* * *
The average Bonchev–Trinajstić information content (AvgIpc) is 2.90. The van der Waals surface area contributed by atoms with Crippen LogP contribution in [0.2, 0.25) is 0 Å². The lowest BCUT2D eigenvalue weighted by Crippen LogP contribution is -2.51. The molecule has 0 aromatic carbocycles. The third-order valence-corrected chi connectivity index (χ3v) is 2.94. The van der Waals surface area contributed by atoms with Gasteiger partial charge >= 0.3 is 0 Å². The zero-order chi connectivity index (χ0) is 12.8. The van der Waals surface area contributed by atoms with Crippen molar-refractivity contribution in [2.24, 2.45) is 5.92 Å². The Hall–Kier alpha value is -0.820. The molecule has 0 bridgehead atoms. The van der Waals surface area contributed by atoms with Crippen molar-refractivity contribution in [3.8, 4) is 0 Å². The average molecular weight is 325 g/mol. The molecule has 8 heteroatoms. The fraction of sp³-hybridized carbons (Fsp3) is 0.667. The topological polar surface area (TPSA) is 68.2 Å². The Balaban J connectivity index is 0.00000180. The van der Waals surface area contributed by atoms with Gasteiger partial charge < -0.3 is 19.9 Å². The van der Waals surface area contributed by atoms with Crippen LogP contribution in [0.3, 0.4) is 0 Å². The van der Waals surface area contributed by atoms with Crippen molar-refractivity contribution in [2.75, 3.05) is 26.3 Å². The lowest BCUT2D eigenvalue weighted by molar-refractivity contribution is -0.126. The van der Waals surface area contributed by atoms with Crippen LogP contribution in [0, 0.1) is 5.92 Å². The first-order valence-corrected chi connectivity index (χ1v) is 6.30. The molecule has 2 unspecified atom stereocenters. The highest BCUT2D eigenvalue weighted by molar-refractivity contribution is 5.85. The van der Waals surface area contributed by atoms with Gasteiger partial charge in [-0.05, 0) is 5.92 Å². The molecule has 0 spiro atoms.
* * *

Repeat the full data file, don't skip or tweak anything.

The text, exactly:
The average Bonchev–Trinajstić information content (AvgIpc) is 2.90. The van der Waals surface area contributed by atoms with Crippen LogP contribution in [0.2, 0.25) is 0 Å². The lowest BCUT2D eigenvalue weighted by Crippen LogP contribution is -2.51. The molecule has 0 aromatic carbocycles. The third-order valence-corrected chi connectivity index (χ3v) is 2.94. The van der Waals surface area contributed by atoms with Gasteiger partial charge >= 0.3 is 0 Å². The zero-order chi connectivity index (χ0) is 12.8. The van der Waals surface area contributed by atoms with Crippen molar-refractivity contribution in [2.24, 2.45) is 5.92 Å². The Hall–Kier alpha value is -0.820. The molecule has 0 bridgehead atoms. The van der Waals surface area contributed by atoms with Crippen molar-refractivity contribution in [3.8, 4) is 0 Å². The average molecular weight is 325 g/mol. The molecule has 8 heteroatoms. The fraction of sp³-hybridized carbons (Fsp3) is 0.667. The topological polar surface area (TPSA) is 68.2 Å². The Balaban J connectivity index is 0.00000180. The van der Waals surface area contributed by atoms with Gasteiger partial charge < -0.3 is 19.9 Å². The van der Waals surface area contributed by atoms with Crippen LogP contribution in [0.3, 0.4) is 0 Å². The van der Waals surface area contributed by atoms with Crippen molar-refractivity contribution in [2.75, 3.05) is 26.3 Å². The lowest BCUT2D eigenvalue weighted by molar-refractivity contribution is -0.126. The van der Waals surface area contributed by atoms with Crippen LogP contribution in [0, 0.1) is 5.92 Å². The first-order valence-corrected chi connectivity index (χ1v) is 6.30. The molecule has 2 unspecified atom stereocenters. The highest BCUT2D eigenvalue weighted by molar-refractivity contribution is 5.85. The van der Waals surface area contributed by atoms with Gasteiger partial charge in [-0.05, 0) is 5.92 Å². The molecule has 0 spiro atoms.